Writer: Emily Renée
Director: Tamar Saphra
Alice is advertised as being the first production in the UK to explore an Azerbaijani-British identity, but if that is its goal, it has failed, and what we get instead is a bland story of a couple meeting, marrying, and then having a child. This could be anyone’s story.
In this one-woman show Emily Renée charts the lives of two Azerbaijani exiles meeting in a pub in London. Sometimes Renée narrates the story, and sometimes she acts out the parts. Even though her voice and mannerisms are the same for each character, the story, carefully written, is easy to follow. She burdens us with details: the colours of clothes, the rain outside the pub, but rarely do these minutiae tell us anything about Azerbaijan. Indeed, we learn more of St Petersburg than Baku.
At other times words fail her and we’re left on our own to imagine the ‘reddest boots you’ve ever seen’ or the most fancy ‘ice-cream you’ve ever seen.’ We hang on to each image that Renée presents, thinking in some way that it will be important to the narrative, or the crisis that is certain to come. We are so laden with quotidian particulars that the ending is abrupt and unsatisfactory.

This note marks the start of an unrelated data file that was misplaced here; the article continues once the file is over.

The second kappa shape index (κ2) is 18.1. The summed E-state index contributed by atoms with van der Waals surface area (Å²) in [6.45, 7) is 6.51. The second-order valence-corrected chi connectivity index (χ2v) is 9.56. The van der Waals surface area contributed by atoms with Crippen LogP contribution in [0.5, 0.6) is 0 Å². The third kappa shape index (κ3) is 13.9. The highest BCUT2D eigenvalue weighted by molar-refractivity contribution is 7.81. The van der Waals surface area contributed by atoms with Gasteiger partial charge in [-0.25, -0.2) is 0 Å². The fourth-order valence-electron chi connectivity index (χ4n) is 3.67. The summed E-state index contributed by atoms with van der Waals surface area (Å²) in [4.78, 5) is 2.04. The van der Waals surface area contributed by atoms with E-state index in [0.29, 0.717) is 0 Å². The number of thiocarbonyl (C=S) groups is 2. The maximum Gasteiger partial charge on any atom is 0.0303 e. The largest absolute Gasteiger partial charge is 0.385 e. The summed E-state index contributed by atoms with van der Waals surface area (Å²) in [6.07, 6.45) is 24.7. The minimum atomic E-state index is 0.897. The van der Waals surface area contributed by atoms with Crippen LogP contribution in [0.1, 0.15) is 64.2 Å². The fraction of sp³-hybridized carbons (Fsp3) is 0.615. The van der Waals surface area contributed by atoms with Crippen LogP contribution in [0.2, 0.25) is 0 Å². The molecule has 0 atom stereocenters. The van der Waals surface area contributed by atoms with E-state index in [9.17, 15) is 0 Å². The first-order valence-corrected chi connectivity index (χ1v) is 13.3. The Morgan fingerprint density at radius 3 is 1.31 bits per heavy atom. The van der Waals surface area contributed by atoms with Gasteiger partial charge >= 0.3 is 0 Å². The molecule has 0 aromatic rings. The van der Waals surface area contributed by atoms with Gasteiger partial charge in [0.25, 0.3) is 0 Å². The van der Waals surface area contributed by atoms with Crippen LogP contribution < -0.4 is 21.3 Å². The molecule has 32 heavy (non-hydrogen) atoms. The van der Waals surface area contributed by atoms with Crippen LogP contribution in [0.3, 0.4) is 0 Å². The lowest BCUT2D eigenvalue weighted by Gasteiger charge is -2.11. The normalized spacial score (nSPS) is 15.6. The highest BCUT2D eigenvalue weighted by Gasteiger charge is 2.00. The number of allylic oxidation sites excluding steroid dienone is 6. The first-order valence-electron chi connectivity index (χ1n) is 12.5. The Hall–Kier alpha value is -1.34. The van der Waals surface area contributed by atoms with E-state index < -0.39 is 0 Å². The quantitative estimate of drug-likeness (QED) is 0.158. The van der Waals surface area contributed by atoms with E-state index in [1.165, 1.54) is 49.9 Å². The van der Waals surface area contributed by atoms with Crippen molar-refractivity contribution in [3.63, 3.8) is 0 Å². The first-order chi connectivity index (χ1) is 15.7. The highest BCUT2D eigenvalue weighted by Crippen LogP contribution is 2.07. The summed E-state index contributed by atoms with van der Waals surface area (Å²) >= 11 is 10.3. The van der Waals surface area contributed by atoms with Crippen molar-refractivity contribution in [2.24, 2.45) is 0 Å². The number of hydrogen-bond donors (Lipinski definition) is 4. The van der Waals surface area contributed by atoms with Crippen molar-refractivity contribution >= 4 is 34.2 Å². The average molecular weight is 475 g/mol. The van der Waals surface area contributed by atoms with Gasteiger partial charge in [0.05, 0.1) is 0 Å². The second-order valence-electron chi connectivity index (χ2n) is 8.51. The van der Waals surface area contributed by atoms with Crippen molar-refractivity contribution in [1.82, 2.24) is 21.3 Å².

The staging is quite static too: she stands for most of the play between the audience gathered on two sides. Sometimes she sits among us, which is a nice touch, but it does cause problems with sightlines, and her voice is occasionally muffled by the trains that rumble overhead. A microphone on a stand takes centre stage, but that is only used when Alice, the couple’s daughter, arrives.
The story is the main problem here, and if it is based on fact this doesn’t mean that it’s ready for dramatic interpretation. There’s no real examination of the idea of home, or of roots, of nationality or homesickness. This is just an everyday story. The sample of Nena’s 99 Red Balloons, played intermittently throughout the 50-minute running time, does more to evoke the fall of communism, than any of the scenes Renée provides.
If the material was more interesting, there could be a play here.
Runs until 1 March 2020